Poland – Epidemiological update: Salmonella in eggs from Poland

ECDC

Since the joint ECDC-EFSA rapid outbreak assessment ’Multi-country outbreak of Salmonella Enteritidis infections linked to Polish eggs’ published on 12 December 2017, 15 EU/EEA countries (Belgium, Czech Republic, Denmark, France, Hungary, Iceland, Ireland, Italy, Luxembourg, Netherlands, Norway, Poland, Slovenia, Sweden and United Kingdom) have reported 336 confirmed, 94 probable and 3 new historical-confirmed cases associated with this ongoing multi-country outbreak of Salmonella Enteritidis in the EU/EEA. In the same period, seven historical probable cases were reclassified as excluded.

Overall, 1 412 cases have been found associated with this outbreak: 532 confirmed and 166 probable cases since 1 February 2017 and 343 historical-confirmed and 367 historical-probable cases between 2012 and 31 January 2017. In addition, no dates have been reported for four outbreak-confirmed cases, so they are unclassifiable as current or historical cases (Table 1).

Table 1. Distribution of cases by case classification and country, EU/EEA, February 2012 to November 2018 (n=1 420; 4 cases missing date of onset or sampling or receipt at reference laboratory), as of 12 November 2018

Reporting country Confirmed cases Probable cases Historical-confirmed cases Probable-confirmed cases Total number of cases
Belgium 0 46 14 127 187
Croatia 0 0 4 0 4
Czech Republic 0 6 0 3 9
Denmark 16 0 6 2 24
Finland 0 0 0 1 1
France 21 0 8 0 29
Greece 0 0 0 2 2
Hungary 0 29 0 5 34
Ireland 12 0 4 4 20
Ireland 1 0 0 0 1
Italy 0 12 1 19 32
Luxembourg 4 0 5 0 9
Netherlands 8 25 90 164 287
Norway 22 18 11 32 83
Poland 25 0 0 0 25
Slovenia 0 7 3 0 10
Sweden 11 20 12 2 45
United Kingdom 412 3 185 6 606
Total 532 166 343 367 1408
              698                 710

 

Most outbreak cases were reported during the summer months (Figure 1). Due to reporting delays, additional cases are expected to be reported with onset in recent months.

A total of 112 confirmed or historical-confirmed cases were reported with travel history in an EU country during the incubation period and therefore were likely infected there. Countries where infections likely took place were Poland (25 cases identified from 2016 to 2018), Bulgaria (22 cases from 2015 to 2018), Cyprus (14 cases in 2016 and 2018), Portugal (11 cases from 2015 to 2017) and Hungary (10 cases from 2016 to 2018). Additional travel-associated cases were also reported (<10 cases per country) with travel history to Austria, Belgium, Greece, Italy, the Netherlands, Romania, Slovenia and Spain.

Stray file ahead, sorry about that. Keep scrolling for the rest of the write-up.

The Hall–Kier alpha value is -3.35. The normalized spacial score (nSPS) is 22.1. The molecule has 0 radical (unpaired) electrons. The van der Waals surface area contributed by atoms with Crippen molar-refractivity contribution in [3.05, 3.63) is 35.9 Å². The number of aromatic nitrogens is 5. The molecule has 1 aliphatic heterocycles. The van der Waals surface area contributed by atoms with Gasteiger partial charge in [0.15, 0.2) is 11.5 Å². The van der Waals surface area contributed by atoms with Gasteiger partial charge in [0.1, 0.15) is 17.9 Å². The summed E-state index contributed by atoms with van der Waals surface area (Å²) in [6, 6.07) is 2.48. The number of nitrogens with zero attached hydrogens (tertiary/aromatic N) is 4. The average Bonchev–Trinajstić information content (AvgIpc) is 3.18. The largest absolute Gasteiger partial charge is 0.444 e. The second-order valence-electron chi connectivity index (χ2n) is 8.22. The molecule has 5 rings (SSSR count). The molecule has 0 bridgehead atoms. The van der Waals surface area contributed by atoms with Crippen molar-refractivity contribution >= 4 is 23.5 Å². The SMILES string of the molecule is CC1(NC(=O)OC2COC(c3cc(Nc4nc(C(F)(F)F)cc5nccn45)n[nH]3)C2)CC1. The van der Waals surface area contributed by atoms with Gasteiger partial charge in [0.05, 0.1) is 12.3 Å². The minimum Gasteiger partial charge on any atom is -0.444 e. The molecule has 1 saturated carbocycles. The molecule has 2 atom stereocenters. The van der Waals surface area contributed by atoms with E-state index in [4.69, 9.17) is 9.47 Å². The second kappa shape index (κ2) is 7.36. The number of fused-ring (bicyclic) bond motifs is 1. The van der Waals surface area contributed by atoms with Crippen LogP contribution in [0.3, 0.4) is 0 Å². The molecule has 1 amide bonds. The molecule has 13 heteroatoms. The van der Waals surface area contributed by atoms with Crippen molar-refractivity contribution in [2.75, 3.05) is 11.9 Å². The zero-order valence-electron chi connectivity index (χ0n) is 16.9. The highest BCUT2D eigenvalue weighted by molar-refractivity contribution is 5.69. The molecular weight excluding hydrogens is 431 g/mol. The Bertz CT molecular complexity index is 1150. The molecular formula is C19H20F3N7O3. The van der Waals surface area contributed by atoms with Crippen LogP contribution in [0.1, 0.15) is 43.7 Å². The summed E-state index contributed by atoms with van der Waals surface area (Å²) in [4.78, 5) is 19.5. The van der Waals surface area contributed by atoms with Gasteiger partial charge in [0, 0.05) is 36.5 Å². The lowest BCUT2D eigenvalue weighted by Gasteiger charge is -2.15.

Figure 1. Distribution of cases by month of onset* and case classification (n=1 412; 4 cases missing any date of report), EU/EEA, January 2012 to October 2018, as of 12 November 2018

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The 2016 and 2017 European outbreak investigations identified eggs originating from Poland as the vehicle of infection in this outbreak (ECDC/EFSA rapid outbreak assessments published in March and December 2017). Outbreak-confirmed cases belong to four different WGS clusters.

Assessment

As reported in the previous ECDC/EFSA rapid outbreak assessment, in 2016 and 2017, evidence from epidemiological, microbiological, environmental and tracing investigations identified eggs originating from Poland as the vehicle of infections in this multi-strain outbreak. Control measures were implemented following these investigations. However, new outbreak cases were notified in 2017 and in 2018 with similar magnitude and temporal patterns. Based on the analysis of the travel-associated cases, it is likely that more countries where molecular typing is not performed routinely for human S. Enteritidis isolates are affected by the outbreak, including Bulgaria, Cyprus and Portugal.

Actions

ECDC monitors the occurrence of human cases associated with this threat and offers sequencing services for countries reporting probable cases of human S. Enteritidis isolates with MLVA profile 2-9-7-3-2 or 2-9-6-3-2 or
2-9-10-3-2 or 2-10-6-3-2 or 2-10-8-3-2 or 2-11-8-3-2. EU/EEA countries should consider interviewing new outbreak-confirmed cases.

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